It seems so many of our readers enjoy village Christmas. Emmanuel Ibezimakor didn’t just write about Christmas in the village, he literally took us to his all-expense paid, unrestricted swimming in fresh, free-flowing, better-than-a-swimming-pool spring water. We hope you love this entry!
I’ve spent Christmas for the past 12 years in my village (I call it ‘the villa’). It has been the norm for 12 years now, yet I look forward to it eagerly as though it is my first time in 12 years. Spending Christmas in the villa is the best treat I could ask for and I must acknowledge that it has modified, if not forged my understanding of what Christmas is.
I’d have little problem writing about what Christmas “should” be, how it “should” be spent and how not to. But this article is about Christmas as I understand it and have experienced. This is quite hard because, like most people, I’d just “spend” my Christmas – I’ve experienced slightly over two decades of Christmases in my lifetime – but haven’t given it that much of a thought.
To make it easier for me, permit me to stir the good waters of my heart as I go down memory lane and bring to you, in brief, tales of unforgettable treats from the villa.
Christmas in the Vila is always a big family reunion. There’s no other time in the year to have most or all of my uncles, aunts, cousins, nephews and all close, distant and very-very distant relative all in the same place and at the same time. I feel this is the best thing about Christmas because it affords me the privilege of having more than one home. I could decide to sleep over in my paternal granny’s ‘hub’ one night and then proceed to my maternal granny’s the next night. I could even choose between the mansions of my uncles. Good thing is, I’m always welcome in all of these homes.
Christmas is fun in a lot of ways. Christmas is the session for some all-expenses-paid, unrestricted swimming in fresh, free-flowing, better-than-a-swimming-pool spring water. I don’t ever feel I missed out on anything when some of my friends tell me they had gone to a swimming pool during the holiday. What I have in the Villa is more than any swimming pool anywhere. It’s even better because I don’t have to pay a Kobo for using the pool nor do I have to worry about the embracement of stewards reminding me “your time is up”. Last year’s Christmas, I met a lady and we went to the pool together. It was more of a romantic date. A remarkable one.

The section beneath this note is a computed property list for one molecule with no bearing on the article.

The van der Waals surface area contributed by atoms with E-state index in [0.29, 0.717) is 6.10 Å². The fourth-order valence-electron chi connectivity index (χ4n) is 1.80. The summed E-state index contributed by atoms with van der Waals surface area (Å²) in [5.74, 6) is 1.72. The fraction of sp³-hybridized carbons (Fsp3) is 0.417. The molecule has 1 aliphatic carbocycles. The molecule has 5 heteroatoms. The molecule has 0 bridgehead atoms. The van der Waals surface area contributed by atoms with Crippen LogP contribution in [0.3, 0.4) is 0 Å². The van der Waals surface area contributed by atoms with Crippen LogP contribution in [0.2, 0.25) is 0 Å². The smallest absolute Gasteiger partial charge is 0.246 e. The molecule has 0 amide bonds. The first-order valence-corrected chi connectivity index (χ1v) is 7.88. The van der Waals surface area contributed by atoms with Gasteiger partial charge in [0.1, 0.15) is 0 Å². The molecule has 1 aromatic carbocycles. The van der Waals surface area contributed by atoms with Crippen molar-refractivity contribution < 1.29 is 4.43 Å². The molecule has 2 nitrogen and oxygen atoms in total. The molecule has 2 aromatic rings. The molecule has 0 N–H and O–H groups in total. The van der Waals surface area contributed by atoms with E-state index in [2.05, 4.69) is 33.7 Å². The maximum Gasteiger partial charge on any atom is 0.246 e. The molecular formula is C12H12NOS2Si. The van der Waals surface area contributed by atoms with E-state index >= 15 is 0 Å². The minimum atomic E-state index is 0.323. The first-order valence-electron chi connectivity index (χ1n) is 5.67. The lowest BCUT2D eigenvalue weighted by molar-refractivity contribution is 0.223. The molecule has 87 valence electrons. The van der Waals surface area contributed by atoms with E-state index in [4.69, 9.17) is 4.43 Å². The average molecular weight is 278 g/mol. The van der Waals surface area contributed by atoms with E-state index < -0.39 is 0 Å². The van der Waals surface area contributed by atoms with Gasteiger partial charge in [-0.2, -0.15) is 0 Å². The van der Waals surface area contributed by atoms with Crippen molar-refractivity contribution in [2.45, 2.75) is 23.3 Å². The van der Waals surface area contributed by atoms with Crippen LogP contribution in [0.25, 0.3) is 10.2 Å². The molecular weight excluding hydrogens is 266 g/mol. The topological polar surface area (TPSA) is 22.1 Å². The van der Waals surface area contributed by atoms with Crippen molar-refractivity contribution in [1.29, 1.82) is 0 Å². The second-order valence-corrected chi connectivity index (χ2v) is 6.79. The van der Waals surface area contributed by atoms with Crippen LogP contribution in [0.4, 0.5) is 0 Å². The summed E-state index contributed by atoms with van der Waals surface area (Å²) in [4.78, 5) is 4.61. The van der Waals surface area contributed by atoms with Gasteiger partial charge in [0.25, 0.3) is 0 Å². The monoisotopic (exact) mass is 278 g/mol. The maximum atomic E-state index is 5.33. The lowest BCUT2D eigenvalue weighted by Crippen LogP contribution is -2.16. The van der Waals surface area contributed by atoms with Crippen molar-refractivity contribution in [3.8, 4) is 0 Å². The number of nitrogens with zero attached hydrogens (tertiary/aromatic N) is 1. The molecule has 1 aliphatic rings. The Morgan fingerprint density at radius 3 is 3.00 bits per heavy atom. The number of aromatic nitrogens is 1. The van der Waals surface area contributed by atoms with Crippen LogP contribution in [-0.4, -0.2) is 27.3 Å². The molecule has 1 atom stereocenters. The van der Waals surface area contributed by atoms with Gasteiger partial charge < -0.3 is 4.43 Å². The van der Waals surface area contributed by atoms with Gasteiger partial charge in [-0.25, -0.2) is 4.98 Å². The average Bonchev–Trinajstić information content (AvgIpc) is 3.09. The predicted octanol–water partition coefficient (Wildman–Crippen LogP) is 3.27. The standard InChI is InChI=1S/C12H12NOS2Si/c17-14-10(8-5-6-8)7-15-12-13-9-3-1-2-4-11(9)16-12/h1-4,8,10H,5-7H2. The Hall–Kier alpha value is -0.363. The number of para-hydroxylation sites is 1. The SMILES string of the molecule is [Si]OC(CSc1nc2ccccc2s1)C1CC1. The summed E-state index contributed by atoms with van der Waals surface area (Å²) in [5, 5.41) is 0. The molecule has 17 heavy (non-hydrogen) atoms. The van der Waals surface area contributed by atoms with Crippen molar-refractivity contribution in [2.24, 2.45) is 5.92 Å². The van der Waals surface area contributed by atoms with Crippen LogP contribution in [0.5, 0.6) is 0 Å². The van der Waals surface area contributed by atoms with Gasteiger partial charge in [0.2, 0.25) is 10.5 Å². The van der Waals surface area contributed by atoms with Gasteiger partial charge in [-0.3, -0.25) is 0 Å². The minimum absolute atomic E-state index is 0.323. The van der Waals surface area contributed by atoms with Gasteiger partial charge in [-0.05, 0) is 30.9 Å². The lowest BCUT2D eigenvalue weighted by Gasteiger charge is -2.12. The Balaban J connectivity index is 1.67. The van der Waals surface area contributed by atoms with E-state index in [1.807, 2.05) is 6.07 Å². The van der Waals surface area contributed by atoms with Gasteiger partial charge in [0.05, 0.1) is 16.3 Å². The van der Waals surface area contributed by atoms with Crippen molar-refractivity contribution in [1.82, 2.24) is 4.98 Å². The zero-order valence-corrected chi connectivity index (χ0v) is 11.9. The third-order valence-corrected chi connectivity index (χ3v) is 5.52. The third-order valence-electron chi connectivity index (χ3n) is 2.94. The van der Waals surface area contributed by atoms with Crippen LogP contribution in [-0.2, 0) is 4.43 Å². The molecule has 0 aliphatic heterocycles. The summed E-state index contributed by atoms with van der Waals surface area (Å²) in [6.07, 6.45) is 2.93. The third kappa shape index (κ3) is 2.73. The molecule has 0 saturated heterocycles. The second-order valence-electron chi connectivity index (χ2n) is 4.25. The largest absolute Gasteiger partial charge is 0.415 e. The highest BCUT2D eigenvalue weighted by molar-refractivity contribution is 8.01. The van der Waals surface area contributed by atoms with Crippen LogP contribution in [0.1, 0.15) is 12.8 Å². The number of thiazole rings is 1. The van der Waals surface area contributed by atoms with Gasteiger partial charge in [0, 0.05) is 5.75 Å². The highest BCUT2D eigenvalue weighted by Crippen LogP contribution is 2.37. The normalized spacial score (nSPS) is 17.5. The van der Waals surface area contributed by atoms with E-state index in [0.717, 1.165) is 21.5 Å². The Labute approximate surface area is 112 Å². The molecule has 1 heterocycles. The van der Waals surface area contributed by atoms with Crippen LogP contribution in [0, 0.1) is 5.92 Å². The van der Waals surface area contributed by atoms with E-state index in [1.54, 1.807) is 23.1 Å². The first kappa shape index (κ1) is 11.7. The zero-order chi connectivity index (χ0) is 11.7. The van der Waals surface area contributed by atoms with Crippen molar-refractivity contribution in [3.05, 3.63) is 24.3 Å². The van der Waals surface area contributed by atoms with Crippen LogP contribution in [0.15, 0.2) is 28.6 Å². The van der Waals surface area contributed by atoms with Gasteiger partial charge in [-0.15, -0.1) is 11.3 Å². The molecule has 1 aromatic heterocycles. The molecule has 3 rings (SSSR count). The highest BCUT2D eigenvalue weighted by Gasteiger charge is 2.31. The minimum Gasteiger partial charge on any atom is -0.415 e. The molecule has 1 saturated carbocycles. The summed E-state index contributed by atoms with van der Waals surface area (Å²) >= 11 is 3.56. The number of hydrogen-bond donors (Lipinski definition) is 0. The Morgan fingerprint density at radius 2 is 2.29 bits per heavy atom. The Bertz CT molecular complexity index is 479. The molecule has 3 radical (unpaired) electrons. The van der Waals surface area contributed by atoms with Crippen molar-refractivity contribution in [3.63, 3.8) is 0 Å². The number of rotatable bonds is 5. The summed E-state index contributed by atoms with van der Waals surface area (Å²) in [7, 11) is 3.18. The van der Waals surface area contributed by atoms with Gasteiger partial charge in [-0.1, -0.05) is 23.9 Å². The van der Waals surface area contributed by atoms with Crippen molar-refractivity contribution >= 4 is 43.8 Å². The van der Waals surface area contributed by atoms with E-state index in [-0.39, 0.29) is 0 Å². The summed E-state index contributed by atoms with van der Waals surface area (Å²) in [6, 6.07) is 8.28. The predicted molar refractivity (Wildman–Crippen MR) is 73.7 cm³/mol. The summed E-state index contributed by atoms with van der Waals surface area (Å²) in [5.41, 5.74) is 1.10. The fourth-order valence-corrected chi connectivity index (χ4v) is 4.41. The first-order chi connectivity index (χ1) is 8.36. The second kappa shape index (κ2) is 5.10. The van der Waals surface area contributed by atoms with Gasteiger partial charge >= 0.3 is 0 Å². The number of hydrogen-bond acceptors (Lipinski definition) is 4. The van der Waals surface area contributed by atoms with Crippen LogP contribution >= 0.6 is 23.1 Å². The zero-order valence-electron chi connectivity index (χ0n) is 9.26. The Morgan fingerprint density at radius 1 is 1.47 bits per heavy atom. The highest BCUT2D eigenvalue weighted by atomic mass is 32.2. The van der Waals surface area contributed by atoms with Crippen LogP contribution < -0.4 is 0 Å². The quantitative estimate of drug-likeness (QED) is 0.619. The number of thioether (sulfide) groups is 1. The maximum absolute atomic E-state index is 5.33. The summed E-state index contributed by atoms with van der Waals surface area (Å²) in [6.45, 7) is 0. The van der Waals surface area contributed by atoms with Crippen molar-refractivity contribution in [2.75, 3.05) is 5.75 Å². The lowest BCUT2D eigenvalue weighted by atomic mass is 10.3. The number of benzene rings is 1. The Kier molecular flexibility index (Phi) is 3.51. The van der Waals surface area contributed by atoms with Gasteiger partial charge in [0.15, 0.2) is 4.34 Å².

Christmas is a season when I get back to my roots (or at least, closer to it). Haven grown up far away from my hometown, I was neither exposed to nor conversant with the Igbo culture and traditions. Like every other person, I read about them in Chinua Achebe’s novels and numerous Nollywood movies. Because I spend Christmas in the villa, I get to finally attend family meetings at the OBI, I get to learn about market days, marriage rites, traditional dishes and I also get to see masquerade parades. I usually don’t enjoy the masquerades side of the story because they hold long canes with which they flog people who refuse to give them money. Aside that, I love masquerades.
Christmas is about Jesus Christ (why did I make this my last point?). Really, Jesus is the reason for the season. Christmas is about how “God became one of us so we could become one with Him” (Quote by @MaxLucado). If we leave the celebrant (Jesus) out of the celebration in our homes and in our hearts, then of the celebration (of Christmas) is pointless.
Christmas is fun. It is the best holiday. Christmas is a time to show love and to be loved, to give and be given, to meet new people and be met by people, to eat and be merry, to spend time with family and friends (hopefully uninterrupted by work and stuff) and most importantly, it is a time to center the eternal love of God that has wrought salvation.
Emmanuel Ibezimakor (Zimackos) is a freelance, multi-faceted writer and song-composer. A few of his fictional stories are featured on his blog. He is single, a Jesus-freak, motivated and goal-driven. He dreams of owning the most successful alternative record label in the country, become a renowned blogger a husband and a father of two.